9:30 AM HB 1161-FN-L, relative to ethics obligations of elected local and county officials
10:30 AM HB 1183, relative to the calculation of property taxes for residents 75 years of age and older
11:30 AM HB 1219, relative to parking requirements for religious institution-affiliated housing development projects
12:00 PM HB 1223, relative to meeting attendance requirements for elected members of budget committee and school board

9:30 AM Full Committee Work Session HB 2022, relative to the 10-year transportation plan

Friday, February 4

11:30 AM HB 1335-FN, relative to the parole board and the procedure for medical parole of prisoners
1:30 PM HB 1476-FN, relative to persons arrested while out on bail
2:15 PM HB 1105, relative to earned time credits
3:00 PM HB 1512-FN, relative to the parole of certain prisoners

EDUCATION, Room 205-207, LOB
9:30 AM HB 1607-FN, prohibiting unlawful discrimination in public and nonpublic schools
1:00 PM HB 1678, relative to the administration of the education freedom accounts program
1:45 PM HB 1120, relative to education service providers under the education freedom accounts program
2:30 PM HB 1683-FN-L, repealing the education freedom account program

9:00 AM HB 1070, relative to the default budget in official ballot jurisdictions
9:30 AM HB 1087, relative to zoning for single family housing lots
12:00 PM HB 1617, relative to housing projects of the community development finance authority and establishing a committee to prevent state subsidies for housing development that is not income-sensitive

9:00 AM Joint Economic Briefing. The committees will hear from various experts on conditions impacting the state and national economies.

Coming Up in Senate Committees

Monday, January 31


1:20 PM SB 255, establishing redistricting criteria
1:45 PM HB 50, apportioning state representative districts, with Amendment #0339s
1:45 PM HB 52, apportioning congressional districts

Tuesday, February 1

9:00 AM SB 237-FN, relative to participation in the education freedom account program
9:30 AM SB 432-FN-L, repealing the education freedom account program

9:00 AM SB 341-L, relative to treatment of PFAS contaminants in the drinking water of the Merrimack Village Water District
9:30 AM SB 452-FN, relative to lead in drinking water in schools and licensed child care facilities. The Conservation Law Foundation of NH supports this bill.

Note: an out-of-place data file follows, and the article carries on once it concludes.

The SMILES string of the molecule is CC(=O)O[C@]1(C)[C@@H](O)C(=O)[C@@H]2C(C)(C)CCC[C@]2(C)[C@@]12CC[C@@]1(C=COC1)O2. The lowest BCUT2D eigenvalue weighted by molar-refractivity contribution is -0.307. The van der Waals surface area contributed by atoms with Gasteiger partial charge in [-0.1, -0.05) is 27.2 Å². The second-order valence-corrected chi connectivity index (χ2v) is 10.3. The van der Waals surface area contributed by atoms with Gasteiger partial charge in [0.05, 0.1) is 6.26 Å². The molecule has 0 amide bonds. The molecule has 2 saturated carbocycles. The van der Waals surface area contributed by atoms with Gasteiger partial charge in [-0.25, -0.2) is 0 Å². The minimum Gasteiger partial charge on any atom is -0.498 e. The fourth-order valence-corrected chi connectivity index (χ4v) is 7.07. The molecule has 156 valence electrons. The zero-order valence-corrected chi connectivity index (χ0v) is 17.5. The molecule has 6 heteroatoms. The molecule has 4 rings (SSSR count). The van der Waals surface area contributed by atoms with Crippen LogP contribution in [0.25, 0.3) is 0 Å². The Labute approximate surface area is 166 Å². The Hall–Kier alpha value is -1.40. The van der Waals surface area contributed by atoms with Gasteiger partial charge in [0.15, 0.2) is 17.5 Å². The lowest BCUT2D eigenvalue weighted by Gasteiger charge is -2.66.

1:20 PM SB 298, repealing the law relative to certain discrimination in public workplaces and education

1:00 PM SB 447-FN, establishing the electric vehicle and infrastructure fund

Wednesday, February 2

9:00 AM SB 422-FN, establishing an adult dental benefit under the state Medicaid program. (HB 103 calls for the same and is scheduled to be voted on by the House Finance Committee on February 11.)
10:00 AM SB 391, relative to the operation of a state forensic psychiatric hospital
10:45 AM SB 373, relative to coverage for certain mental illnesses


State House Watch on the Radio

State House Watch radio airs next on January 31; Maggie and Grace interview Rev. Heidi Carrington Heath of the NH Council of Churches. Our show airs on Mondays at 5 PM and is rebroadcast on Tuesdays at 8 AM. You can listen at 94.7 FM, WNHN in Concord, and online, and find podcasts of our past shows here, including last week’s in which Change for Concord leaders Lidia Yen and Steven Kidder interview Christina Pretorius and Asma Elhuni about education and equity.

Recordings from Last Week’s Events

New Futures Legislative Preview Recording – On January 24, New Futures policy staff shared their priority health and wellness bills coming up in the 2022 legislative session, including what's to come regarding public health and COVID-19 initiatives; behavioral health prevention, treatment, and recovery; children's behavioral health services; early childhood supports; and health equity; among other areas.

The Biden Administration on Immigration: Year One – The election of Joe Biden to the US Presidency signaled the promise of change after four years of draconian, inhumane, and overtly racist policies. One year later, the Biden administration has a long way to go to deliver on this promise. AFSC staff discuss the obstacles and opportunities presented by the Biden administration’s approach to immigration policies, what advocates hope to see in 2022, and how you can get involved.


Upcoming Events